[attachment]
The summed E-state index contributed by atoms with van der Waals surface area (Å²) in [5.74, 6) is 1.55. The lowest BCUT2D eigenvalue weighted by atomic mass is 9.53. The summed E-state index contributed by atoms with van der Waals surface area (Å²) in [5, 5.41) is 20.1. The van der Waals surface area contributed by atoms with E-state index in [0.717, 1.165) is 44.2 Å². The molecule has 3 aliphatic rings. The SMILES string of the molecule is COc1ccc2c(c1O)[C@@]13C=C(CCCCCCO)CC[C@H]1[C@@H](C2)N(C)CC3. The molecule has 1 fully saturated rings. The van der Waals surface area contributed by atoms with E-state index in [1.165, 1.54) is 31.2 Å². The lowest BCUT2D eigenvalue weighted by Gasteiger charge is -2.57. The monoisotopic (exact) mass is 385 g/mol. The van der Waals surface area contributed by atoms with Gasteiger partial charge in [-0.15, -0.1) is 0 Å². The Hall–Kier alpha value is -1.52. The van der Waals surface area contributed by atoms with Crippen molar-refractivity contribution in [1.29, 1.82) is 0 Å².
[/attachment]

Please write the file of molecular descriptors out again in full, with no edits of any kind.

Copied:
The summed E-state index contributed by atoms with van der Waals surface area (Å²) in [5.74, 6) is 1.55. The lowest BCUT2D eigenvalue weighted by atomic mass is 9.53. The summed E-state index contributed by atoms with van der Waals surface area (Å²) in [5, 5.41) is 20.1. The van der Waals surface area contributed by atoms with E-state index in [0.717, 1.165) is 44.2 Å². The molecule has 3 aliphatic rings. The SMILES string of the molecule is COc1ccc2c(c1O)[C@@]13C=C(CCCCCCO)CC[C@H]1[C@@H](C2)N(C)CC3. The molecule has 1 fully saturated rings. The van der Waals surface area contributed by atoms with E-state index in [1.165, 1.54) is 31.2 Å². The lowest BCUT2D eigenvalue weighted by Gasteiger charge is -2.57. The monoisotopic (exact) mass is 385 g/mol. The van der Waals surface area contributed by atoms with Gasteiger partial charge in [-0.15, -0.1) is 0 Å². The Hall–Kier alpha value is -1.52. The van der Waals surface area contributed by atoms with Crippen molar-refractivity contribution in [1.29, 1.82) is 0 Å².